Canada bans cruise ship visits until October
The Canadian government on Friday extended by three months a ban on cruise ships entering Canadian waters because of the coronavirus pandemic.
The ban, which began in April and will now run to October, has been tightened to include passenger boats and other vessels with more than 100 passengers and crew, the ministry of transport said in a statement. The original ban was on vessels with a capacity of 500 or more people.
The move will deal a blow to several Canadian cities such as Vancouver, Quebec and Montreal, where the cruise industry makes an important economic contribution.
In 2019, Canada was visited by 140 cruise ships from a dozen countries with some two million tourists on board, according to the ministry.
Small boats for short excursions, such as whale watching, will however be allowed to resume their activities starting on July 1, in line with permission by provincial and local authorities.
Nevertheless, the movement of vessels with a capacity of more than 12 people will be banned from Arctic coastal water until October 31.
These rules do not apply to small craft used by local communities for transport or fishing.
Ferries, deemed essential services, will be allowed to continue operating but will have to implement safety measures to curb the spread of the disease.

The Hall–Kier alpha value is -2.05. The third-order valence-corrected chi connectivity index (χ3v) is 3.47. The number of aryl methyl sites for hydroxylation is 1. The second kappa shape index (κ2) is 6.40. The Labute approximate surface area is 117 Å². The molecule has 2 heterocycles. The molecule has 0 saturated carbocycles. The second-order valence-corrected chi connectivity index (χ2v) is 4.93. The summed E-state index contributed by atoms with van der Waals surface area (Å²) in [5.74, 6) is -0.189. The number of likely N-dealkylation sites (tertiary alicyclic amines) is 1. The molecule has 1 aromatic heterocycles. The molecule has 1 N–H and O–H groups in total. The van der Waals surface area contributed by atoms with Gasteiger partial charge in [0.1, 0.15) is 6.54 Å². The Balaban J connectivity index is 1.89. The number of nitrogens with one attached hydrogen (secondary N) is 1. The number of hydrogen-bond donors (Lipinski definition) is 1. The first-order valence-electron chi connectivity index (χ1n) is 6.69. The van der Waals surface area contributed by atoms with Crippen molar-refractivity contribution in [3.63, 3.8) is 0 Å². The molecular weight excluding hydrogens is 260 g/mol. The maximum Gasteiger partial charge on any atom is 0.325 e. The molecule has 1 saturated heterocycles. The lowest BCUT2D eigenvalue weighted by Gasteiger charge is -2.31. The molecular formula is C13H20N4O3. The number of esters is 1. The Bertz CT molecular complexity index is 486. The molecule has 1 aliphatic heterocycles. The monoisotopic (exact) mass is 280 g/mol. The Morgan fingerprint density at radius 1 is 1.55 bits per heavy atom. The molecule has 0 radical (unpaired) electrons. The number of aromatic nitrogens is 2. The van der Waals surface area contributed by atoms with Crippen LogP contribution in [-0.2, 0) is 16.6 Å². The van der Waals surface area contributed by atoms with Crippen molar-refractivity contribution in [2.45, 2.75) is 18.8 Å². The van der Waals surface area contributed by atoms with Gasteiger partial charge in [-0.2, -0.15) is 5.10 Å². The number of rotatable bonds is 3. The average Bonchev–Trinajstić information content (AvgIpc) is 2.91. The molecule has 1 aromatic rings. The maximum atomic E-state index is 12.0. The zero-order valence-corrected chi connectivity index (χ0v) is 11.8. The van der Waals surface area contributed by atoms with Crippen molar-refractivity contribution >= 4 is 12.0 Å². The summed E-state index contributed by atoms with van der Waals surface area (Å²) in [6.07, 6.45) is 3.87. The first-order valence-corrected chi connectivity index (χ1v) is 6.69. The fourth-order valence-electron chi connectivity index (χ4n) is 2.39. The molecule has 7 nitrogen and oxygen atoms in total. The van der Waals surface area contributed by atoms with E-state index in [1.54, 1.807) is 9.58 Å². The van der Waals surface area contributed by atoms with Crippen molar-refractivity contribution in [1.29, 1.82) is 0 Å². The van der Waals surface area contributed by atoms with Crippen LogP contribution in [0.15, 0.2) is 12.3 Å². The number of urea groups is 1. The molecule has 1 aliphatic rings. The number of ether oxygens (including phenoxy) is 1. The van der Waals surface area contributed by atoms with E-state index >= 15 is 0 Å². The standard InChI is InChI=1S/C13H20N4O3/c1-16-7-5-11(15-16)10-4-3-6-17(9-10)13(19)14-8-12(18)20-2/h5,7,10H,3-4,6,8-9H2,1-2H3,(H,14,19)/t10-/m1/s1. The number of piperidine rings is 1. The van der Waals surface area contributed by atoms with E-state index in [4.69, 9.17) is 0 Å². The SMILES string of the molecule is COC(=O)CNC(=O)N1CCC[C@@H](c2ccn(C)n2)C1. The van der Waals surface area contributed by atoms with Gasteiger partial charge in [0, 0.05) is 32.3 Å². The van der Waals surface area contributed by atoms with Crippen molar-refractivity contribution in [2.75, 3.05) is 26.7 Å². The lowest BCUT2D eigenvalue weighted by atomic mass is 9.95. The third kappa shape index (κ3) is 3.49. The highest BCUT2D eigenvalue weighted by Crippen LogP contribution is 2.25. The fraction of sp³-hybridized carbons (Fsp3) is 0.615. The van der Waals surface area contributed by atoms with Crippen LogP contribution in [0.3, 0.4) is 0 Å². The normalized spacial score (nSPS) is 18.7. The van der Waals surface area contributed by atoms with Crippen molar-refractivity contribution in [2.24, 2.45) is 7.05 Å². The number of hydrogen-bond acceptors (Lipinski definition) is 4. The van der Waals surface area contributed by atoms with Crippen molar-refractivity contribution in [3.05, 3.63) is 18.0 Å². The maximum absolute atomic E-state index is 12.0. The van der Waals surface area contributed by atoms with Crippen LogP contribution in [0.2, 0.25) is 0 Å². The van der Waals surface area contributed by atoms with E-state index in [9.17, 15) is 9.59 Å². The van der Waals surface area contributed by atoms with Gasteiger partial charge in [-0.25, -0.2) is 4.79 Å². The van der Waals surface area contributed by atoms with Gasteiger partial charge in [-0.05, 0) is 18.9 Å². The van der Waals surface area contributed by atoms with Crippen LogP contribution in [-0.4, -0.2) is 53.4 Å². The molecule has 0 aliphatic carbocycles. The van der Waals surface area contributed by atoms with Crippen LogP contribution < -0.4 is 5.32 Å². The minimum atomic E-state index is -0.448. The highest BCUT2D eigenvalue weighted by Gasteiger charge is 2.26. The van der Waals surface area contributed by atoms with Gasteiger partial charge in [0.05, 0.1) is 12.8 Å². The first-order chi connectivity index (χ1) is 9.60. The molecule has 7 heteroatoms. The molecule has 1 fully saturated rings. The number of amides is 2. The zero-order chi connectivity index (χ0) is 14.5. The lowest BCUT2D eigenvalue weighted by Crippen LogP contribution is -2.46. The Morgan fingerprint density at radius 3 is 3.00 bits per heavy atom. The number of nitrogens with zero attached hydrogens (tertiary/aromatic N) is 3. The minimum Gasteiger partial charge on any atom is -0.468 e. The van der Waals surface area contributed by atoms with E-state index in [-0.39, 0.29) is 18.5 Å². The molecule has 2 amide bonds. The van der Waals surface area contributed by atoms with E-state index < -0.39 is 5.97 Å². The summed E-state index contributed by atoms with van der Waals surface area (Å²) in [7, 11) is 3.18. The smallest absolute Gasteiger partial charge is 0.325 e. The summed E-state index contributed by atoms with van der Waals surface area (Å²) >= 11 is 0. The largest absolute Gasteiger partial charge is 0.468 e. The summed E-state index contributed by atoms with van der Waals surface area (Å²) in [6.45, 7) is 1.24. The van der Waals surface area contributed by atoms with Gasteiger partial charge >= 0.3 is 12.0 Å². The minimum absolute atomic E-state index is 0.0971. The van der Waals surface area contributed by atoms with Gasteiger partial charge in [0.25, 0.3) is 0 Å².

Anyone caught violating the ban faces a fine of Can$5,000 ($3,600) per day for individuals and Can$25,000 for businesses.
For more news about the novel coronavirus click here.
What you need to know about Coronavirus.
For more information on COVID-19, call the DOH Hotline: (02) 86517800 local 1149/1150.
The Inquirer Foundation supports our healthcare frontliners and is still accepting cash donations to be deposited at Banco de Oro (BDO) current account #007960018860 or donate through PayMaya using this link.
Subscribe to INQUIRER PLUS to get access to The Philippine Daily Inquirer & other 70+ titles, share up to 5 gadgets, listen to the news, download as early as 4am & share articles on social media. Call 896 6000.